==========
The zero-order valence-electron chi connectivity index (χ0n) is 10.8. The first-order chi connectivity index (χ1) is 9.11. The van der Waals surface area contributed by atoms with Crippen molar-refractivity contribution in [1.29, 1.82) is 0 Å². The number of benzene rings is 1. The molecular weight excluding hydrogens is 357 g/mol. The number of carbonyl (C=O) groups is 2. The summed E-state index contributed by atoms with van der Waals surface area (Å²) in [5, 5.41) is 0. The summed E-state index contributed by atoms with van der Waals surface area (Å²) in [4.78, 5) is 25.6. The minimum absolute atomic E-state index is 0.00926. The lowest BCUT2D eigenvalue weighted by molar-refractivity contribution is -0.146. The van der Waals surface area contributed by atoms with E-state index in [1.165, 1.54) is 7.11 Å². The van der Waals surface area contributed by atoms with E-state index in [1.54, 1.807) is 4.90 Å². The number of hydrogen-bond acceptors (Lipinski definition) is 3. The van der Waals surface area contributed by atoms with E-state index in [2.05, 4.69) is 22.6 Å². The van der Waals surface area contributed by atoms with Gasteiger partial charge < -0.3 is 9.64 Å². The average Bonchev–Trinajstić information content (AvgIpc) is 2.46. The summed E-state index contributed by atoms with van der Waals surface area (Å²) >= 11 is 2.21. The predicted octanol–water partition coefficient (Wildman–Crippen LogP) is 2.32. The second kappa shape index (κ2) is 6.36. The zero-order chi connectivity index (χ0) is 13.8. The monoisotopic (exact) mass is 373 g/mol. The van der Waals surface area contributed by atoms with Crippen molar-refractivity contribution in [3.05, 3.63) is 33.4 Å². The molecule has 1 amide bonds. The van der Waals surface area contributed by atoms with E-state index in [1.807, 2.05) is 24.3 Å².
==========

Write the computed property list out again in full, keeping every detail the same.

The zero-order valence-electron chi connectivity index (χ0n) is 10.8. The first-order chi connectivity index (χ1) is 9.11. The van der Waals surface area contributed by atoms with Crippen molar-refractivity contribution in [1.29, 1.82) is 0 Å². The number of benzene rings is 1. The molecular weight excluding hydrogens is 357 g/mol. The number of carbonyl (C=O) groups is 2. The summed E-state index contributed by atoms with van der Waals surface area (Å²) in [5, 5.41) is 0. The summed E-state index contributed by atoms with van der Waals surface area (Å²) in [4.78, 5) is 25.6. The minimum absolute atomic E-state index is 0.00926. The lowest BCUT2D eigenvalue weighted by molar-refractivity contribution is -0.146. The van der Waals surface area contributed by atoms with E-state index in [1.165, 1.54) is 7.11 Å². The van der Waals surface area contributed by atoms with E-state index in [1.54, 1.807) is 4.90 Å². The number of hydrogen-bond acceptors (Lipinski definition) is 3. The van der Waals surface area contributed by atoms with E-state index in [2.05, 4.69) is 22.6 Å². The van der Waals surface area contributed by atoms with Gasteiger partial charge < -0.3 is 9.64 Å². The average Bonchev–Trinajstić information content (AvgIpc) is 2.46. The summed E-state index contributed by atoms with van der Waals surface area (Å²) >= 11 is 2.21. The predicted octanol–water partition coefficient (Wildman–Crippen LogP) is 2.32. The second kappa shape index (κ2) is 6.36. The zero-order chi connectivity index (χ0) is 13.8. The monoisotopic (exact) mass is 373 g/mol. The van der Waals surface area contributed by atoms with Crippen molar-refractivity contribution in [3.05, 3.63) is 33.4 Å². The molecule has 1 amide bonds. The van der Waals surface area contributed by atoms with E-state index in [1.807, 2.05) is 24.3 Å².